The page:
Traveling from east to west on I-40 through New Mexico is the fastest way to get to the many National Parks and scenic destinations. Because of the desolate vast expanses of this region, the speed limit on I-40 is 75 miles per hour, which means that the travel time that it takes to cover the long distance through New Mexico is somewhat bearable. It can take nearly one full day to go from one end of New Mexico to the other on I-40, so taking a few breaks is advisable. Most of the scenic landscapes along this highway consist of flat desert grasslands that stretch out to the distant mesas on the horizon. There is not much of anything to break up the monotonous scenery till arriving Albuquerque, which is where the long drive on I-40 West does start to get interesting. Albuquerque is also a key jumping off point for exploring the ancient native heritage sites of central New Mexico and this is where old Route 66 meanders a bit.
Historic Route 66 parallels I-40 all the way through New Mexico, but old Route 66 only acts as a highway frontage road in the small towns along the way. However, the Mother Road is still the main street through most of these towns and for a tourist, this is where the action is. There is literally one native trading post aver another in the old Route 66 towns and each offers priceless hand crafted mementos of the journey. The old historic Route 66 Clines Corners tourist trap is also located on this stretch of road.
As one travels further west toward the border of Arizona, the red and orange sandstone rock outcrops paint the desert terrain with views that look as if they belong in classic western landscape painting. The west end of New Mexico along I-40 is as picturesque as can be. This section of what is now I-40 was called Indian Country back in the golden age of Route 66 tourism. Many of the old original Route 66 wayside stops have vanished in this region over the years. In some places the only thing that remains is a few dilapidated buildings and a concrete slab where gas pumps used to be. After seeing the dusty remnants of the past, it is easy to imagine how the lives of so many people were devastated when Route 66 was bypassed by I-40 back in the 1960s.
Just like in Arizona, modern New Mexico Route 66 tourism is still happening in the old sections of Route 66 to a degree. A good old fashioned diner restaurant or western style steakhouse can be found in nearly any old town along Route 66 in this state. Everything from RV Parks to old fashioned motels and “cheesy” 1950s style tourist traps can be found in places where the Route 66 lifestyle still lives on. Albuquerque is world famous for its Mother Road heritage and this city has a website devoted to everything Route 66.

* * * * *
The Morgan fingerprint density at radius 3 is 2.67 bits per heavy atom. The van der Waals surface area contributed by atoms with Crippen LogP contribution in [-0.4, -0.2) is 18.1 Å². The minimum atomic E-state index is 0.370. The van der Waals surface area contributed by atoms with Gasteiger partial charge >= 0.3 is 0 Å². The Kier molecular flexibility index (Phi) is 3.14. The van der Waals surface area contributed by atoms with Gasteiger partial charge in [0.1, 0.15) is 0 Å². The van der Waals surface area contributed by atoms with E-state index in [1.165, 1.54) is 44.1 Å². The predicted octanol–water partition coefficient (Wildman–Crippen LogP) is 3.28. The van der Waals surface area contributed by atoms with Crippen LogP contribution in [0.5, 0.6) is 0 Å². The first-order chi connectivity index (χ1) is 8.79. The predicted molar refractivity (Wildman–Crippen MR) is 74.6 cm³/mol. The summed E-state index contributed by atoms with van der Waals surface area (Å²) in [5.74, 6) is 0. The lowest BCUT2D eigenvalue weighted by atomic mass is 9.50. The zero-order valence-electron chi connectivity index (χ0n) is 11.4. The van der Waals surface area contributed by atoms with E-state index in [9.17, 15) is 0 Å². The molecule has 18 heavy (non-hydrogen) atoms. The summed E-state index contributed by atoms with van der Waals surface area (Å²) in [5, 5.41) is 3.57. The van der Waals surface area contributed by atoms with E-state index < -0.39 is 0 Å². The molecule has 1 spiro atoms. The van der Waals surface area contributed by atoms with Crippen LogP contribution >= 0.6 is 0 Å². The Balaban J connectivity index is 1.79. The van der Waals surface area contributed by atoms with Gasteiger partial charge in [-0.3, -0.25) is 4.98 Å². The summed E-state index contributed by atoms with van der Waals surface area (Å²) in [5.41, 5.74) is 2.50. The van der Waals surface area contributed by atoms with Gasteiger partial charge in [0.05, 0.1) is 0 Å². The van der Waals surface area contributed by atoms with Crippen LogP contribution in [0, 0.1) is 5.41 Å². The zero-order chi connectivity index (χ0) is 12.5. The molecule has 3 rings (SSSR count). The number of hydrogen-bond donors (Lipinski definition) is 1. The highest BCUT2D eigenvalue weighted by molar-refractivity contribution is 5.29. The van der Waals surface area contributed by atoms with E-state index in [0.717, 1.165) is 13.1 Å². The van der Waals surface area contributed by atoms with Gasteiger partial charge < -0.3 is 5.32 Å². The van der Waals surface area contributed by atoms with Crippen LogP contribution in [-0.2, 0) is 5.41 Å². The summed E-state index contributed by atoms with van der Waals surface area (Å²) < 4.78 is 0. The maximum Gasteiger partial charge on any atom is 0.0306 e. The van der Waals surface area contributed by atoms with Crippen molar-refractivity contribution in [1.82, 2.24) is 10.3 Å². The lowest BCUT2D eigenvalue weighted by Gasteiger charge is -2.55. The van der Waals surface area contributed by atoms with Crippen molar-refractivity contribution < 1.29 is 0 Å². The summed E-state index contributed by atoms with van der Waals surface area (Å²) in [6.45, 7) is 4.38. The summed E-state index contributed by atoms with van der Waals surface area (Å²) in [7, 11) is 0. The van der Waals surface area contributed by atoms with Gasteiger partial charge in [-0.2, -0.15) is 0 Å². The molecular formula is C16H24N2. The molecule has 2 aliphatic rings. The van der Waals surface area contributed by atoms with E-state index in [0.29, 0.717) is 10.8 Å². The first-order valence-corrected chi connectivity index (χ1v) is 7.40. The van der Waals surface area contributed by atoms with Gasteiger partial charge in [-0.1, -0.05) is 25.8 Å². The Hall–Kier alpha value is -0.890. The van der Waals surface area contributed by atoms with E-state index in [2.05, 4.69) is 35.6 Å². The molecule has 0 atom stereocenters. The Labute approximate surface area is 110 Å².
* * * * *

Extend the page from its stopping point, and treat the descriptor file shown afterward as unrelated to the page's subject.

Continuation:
There are opportunities to experience some cultural exchange along the way when traveling on I-40 through New Mexico, especially in the western half of the state. Tribal nations have gotten into the modern hospitality business and there are a few tribal casino resorts along this road that are worth checking out. Some of these resorts are the closest accommodations to nearby Native American Heritage Sites and National Monuments, which is a nice convenience.
By the time that I was approaching the border of Arizona while hurrying along on I-40, it was a few hours after dark. Hunger started setting in, so I decided to find accommodations in the town of Church Rock in the Navajo Nation. As luck would have it, the Navajo Fire Rock Casino was on Route 66 in Church Rock and as everybody knows, a casino usually has a restaurant that is guaranteed to be open late at night, so this was a good choice for curbing the hunger.
As it turned out after stepping through the Fire Rock Casino door, I found out that Cheii’s Restaurant was having its grand opening after a recent remodel. The new menu featured many Native American food specialties from around the local Four Corners region. A good vegetarian entrée sounded like pure revitalization after being on the road all day, so I tried the Four Corners Stew. Four Corners Stew is made with local Navajo farm sourced squash, beans, maize and sweet potatoes. This old fashioned Navajo vegetable stew definitely revived the dulled senses after the long drive. After the great meal at Cheii’s Restaurant, I played casino card games for a few hours and made enough money to top off the tank with gas before calling it a night. The visit to the Fire Rock Casino in Church Rock turned out to be a memorable Route 66 style experience!
As can gathered, traveling west on I-40 through New Mexico does not have to be just a long boring drive. All it takes is getting off the four lane expressway and doing a little exploring on good old historic Route 66 to perk things up. Stretching the legs while grabbing a bite to eat or doing some shopping at a trading post definitely breaks up the monotony and nearly anything purchased will be a great conversation piece for many years to come!
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